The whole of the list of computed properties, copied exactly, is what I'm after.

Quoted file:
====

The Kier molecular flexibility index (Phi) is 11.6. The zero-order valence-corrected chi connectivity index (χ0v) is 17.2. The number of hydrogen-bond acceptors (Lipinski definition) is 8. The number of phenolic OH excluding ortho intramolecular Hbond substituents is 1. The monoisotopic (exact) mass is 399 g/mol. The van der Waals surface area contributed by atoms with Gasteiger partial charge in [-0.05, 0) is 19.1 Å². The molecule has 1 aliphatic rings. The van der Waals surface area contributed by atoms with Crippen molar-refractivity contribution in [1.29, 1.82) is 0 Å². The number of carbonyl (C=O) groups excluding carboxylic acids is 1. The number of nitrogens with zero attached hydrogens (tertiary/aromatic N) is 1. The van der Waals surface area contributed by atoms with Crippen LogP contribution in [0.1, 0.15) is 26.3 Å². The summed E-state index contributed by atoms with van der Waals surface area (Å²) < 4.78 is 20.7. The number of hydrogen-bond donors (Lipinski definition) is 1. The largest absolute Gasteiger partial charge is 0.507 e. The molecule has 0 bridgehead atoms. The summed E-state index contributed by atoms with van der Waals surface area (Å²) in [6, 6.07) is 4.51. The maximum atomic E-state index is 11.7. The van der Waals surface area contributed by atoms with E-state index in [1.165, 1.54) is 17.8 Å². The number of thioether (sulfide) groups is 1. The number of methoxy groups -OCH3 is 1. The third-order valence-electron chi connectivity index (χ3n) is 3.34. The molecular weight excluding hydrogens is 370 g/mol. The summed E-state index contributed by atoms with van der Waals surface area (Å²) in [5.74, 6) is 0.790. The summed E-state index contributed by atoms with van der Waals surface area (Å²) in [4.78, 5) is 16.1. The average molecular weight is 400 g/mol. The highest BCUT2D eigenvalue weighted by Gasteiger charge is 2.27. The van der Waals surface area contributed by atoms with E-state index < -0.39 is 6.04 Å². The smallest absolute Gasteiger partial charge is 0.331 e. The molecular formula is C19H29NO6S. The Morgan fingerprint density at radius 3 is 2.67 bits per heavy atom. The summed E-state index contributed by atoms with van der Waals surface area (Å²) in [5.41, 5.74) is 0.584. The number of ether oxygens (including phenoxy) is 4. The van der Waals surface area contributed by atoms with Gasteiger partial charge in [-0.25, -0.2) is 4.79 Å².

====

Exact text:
The Kier molecular flexibility index (Phi) is 11.6. The zero-order valence-corrected chi connectivity index (χ0v) is 17.2. The number of hydrogen-bond acceptors (Lipinski definition) is 8. The number of phenolic OH excluding ortho intramolecular Hbond substituents is 1. The monoisotopic (exact) mass is 399 g/mol. The van der Waals surface area contributed by atoms with Gasteiger partial charge in [-0.05, 0) is 19.1 Å². The molecule has 1 aliphatic rings. The van der Waals surface area contributed by atoms with Crippen molar-refractivity contribution in [1.29, 1.82) is 0 Å². The number of carbonyl (C=O) groups excluding carboxylic acids is 1. The number of nitrogens with zero attached hydrogens (tertiary/aromatic N) is 1. The van der Waals surface area contributed by atoms with Crippen LogP contribution in [0.1, 0.15) is 26.3 Å². The summed E-state index contributed by atoms with van der Waals surface area (Å²) < 4.78 is 20.7. The number of hydrogen-bond donors (Lipinski definition) is 1. The largest absolute Gasteiger partial charge is 0.507 e. The molecule has 0 bridgehead atoms. The summed E-state index contributed by atoms with van der Waals surface area (Å²) in [6, 6.07) is 4.51. The maximum atomic E-state index is 11.7. The van der Waals surface area contributed by atoms with E-state index in [1.165, 1.54) is 17.8 Å². The number of thioether (sulfide) groups is 1. The number of methoxy groups -OCH3 is 1. The third-order valence-electron chi connectivity index (χ3n) is 3.34. The molecular weight excluding hydrogens is 370 g/mol. The summed E-state index contributed by atoms with van der Waals surface area (Å²) in [5.74, 6) is 0.790. The summed E-state index contributed by atoms with van der Waals surface area (Å²) in [4.78, 5) is 16.1. The average molecular weight is 400 g/mol. The highest BCUT2D eigenvalue weighted by Gasteiger charge is 2.27. The van der Waals surface area contributed by atoms with E-state index < -0.39 is 6.04 Å². The smallest absolute Gasteiger partial charge is 0.331 e. The molecular formula is C19H29NO6S. The Morgan fingerprint density at radius 3 is 2.67 bits per heavy atom. The summed E-state index contributed by atoms with van der Waals surface area (Å²) in [5.41, 5.74) is 0.584. The number of ether oxygens (including phenoxy) is 4. The van der Waals surface area contributed by atoms with Gasteiger partial charge in [-0.25, -0.2) is 4.79 Å².